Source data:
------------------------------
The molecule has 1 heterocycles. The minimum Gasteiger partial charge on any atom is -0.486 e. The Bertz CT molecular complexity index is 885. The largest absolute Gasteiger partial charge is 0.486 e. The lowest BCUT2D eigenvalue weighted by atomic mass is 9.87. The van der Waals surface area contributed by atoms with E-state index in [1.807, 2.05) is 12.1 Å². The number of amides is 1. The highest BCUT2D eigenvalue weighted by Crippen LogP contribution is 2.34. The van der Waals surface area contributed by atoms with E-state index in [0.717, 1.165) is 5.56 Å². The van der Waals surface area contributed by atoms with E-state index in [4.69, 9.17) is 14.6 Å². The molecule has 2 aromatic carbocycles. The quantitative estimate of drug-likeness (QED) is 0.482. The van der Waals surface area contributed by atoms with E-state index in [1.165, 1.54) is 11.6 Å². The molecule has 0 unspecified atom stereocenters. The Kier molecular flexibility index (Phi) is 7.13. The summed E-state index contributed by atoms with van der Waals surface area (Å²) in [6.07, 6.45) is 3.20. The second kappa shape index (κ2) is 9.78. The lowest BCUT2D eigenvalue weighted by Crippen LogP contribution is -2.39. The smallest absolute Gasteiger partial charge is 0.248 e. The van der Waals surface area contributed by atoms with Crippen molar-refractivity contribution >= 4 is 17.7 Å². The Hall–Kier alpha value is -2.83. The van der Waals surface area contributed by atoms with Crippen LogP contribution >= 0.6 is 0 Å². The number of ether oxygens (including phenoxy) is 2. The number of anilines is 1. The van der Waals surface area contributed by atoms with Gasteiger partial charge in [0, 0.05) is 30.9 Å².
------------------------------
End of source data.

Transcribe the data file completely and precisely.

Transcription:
The molecule has 1 heterocycles. The minimum Gasteiger partial charge on any atom is -0.486 e. The Bertz CT molecular complexity index is 885. The largest absolute Gasteiger partial charge is 0.486 e. The lowest BCUT2D eigenvalue weighted by atomic mass is 9.87. The van der Waals surface area contributed by atoms with E-state index in [1.807, 2.05) is 12.1 Å². The number of amides is 1. The highest BCUT2D eigenvalue weighted by Crippen LogP contribution is 2.34. The van der Waals surface area contributed by atoms with E-state index in [0.717, 1.165) is 5.56 Å². The van der Waals surface area contributed by atoms with E-state index in [4.69, 9.17) is 14.6 Å². The molecule has 2 aromatic carbocycles. The quantitative estimate of drug-likeness (QED) is 0.482. The van der Waals surface area contributed by atoms with E-state index in [1.165, 1.54) is 11.6 Å². The molecule has 0 unspecified atom stereocenters. The Kier molecular flexibility index (Phi) is 7.13. The summed E-state index contributed by atoms with van der Waals surface area (Å²) in [6.07, 6.45) is 3.20. The second kappa shape index (κ2) is 9.78. The lowest BCUT2D eigenvalue weighted by Crippen LogP contribution is -2.39. The smallest absolute Gasteiger partial charge is 0.248 e. The van der Waals surface area contributed by atoms with Crippen molar-refractivity contribution >= 4 is 17.7 Å². The Hall–Kier alpha value is -2.83. The van der Waals surface area contributed by atoms with Crippen LogP contribution >= 0.6 is 0 Å². The number of ether oxygens (including phenoxy) is 2. The number of anilines is 1. The van der Waals surface area contributed by atoms with Gasteiger partial charge in [0, 0.05) is 30.9 Å².